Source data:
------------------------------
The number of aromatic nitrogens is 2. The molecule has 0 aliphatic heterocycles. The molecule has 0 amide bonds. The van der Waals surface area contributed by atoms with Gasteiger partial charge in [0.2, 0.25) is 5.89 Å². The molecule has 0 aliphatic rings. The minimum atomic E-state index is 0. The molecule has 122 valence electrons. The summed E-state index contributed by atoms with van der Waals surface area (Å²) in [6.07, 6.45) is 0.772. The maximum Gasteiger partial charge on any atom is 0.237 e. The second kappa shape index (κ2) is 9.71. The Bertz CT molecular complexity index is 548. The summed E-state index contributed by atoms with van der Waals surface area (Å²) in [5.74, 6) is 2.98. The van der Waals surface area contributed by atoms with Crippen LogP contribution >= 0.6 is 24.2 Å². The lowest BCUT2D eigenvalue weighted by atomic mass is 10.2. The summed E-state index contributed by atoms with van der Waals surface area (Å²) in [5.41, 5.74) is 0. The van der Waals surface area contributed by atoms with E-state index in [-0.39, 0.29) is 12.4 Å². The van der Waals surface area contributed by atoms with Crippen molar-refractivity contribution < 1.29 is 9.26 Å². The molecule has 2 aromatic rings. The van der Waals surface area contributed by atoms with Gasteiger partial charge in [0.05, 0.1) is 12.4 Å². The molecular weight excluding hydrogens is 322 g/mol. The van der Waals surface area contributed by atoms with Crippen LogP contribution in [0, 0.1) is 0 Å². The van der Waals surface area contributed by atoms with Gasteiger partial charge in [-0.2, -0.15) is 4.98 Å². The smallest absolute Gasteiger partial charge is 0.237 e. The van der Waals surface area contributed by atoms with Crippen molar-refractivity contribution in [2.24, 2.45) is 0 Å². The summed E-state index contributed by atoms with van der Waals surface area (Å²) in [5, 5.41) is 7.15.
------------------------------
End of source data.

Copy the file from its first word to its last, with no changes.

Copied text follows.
The number of aromatic nitrogens is 2. The molecule has 0 aliphatic heterocycles. The molecule has 0 amide bonds. The van der Waals surface area contributed by atoms with Gasteiger partial charge in [0.2, 0.25) is 5.89 Å². The molecule has 0 aliphatic rings. The minimum atomic E-state index is 0. The molecule has 122 valence electrons. The summed E-state index contributed by atoms with van der Waals surface area (Å²) in [6.07, 6.45) is 0.772. The maximum Gasteiger partial charge on any atom is 0.237 e. The second kappa shape index (κ2) is 9.71. The Bertz CT molecular complexity index is 548. The summed E-state index contributed by atoms with van der Waals surface area (Å²) in [5.74, 6) is 2.98. The van der Waals surface area contributed by atoms with Crippen LogP contribution >= 0.6 is 24.2 Å². The lowest BCUT2D eigenvalue weighted by atomic mass is 10.2. The summed E-state index contributed by atoms with van der Waals surface area (Å²) in [5.41, 5.74) is 0. The van der Waals surface area contributed by atoms with E-state index in [-0.39, 0.29) is 12.4 Å². The van der Waals surface area contributed by atoms with Crippen molar-refractivity contribution < 1.29 is 9.26 Å². The molecule has 2 aromatic rings. The van der Waals surface area contributed by atoms with Gasteiger partial charge in [0.05, 0.1) is 12.4 Å². The molecular weight excluding hydrogens is 322 g/mol. The van der Waals surface area contributed by atoms with Crippen LogP contribution in [0, 0.1) is 0 Å². The van der Waals surface area contributed by atoms with Gasteiger partial charge in [-0.2, -0.15) is 4.98 Å². The smallest absolute Gasteiger partial charge is 0.237 e. The van der Waals surface area contributed by atoms with Crippen molar-refractivity contribution in [2.24, 2.45) is 0 Å². The summed E-state index contributed by atoms with van der Waals surface area (Å²) in [5, 5.41) is 7.15.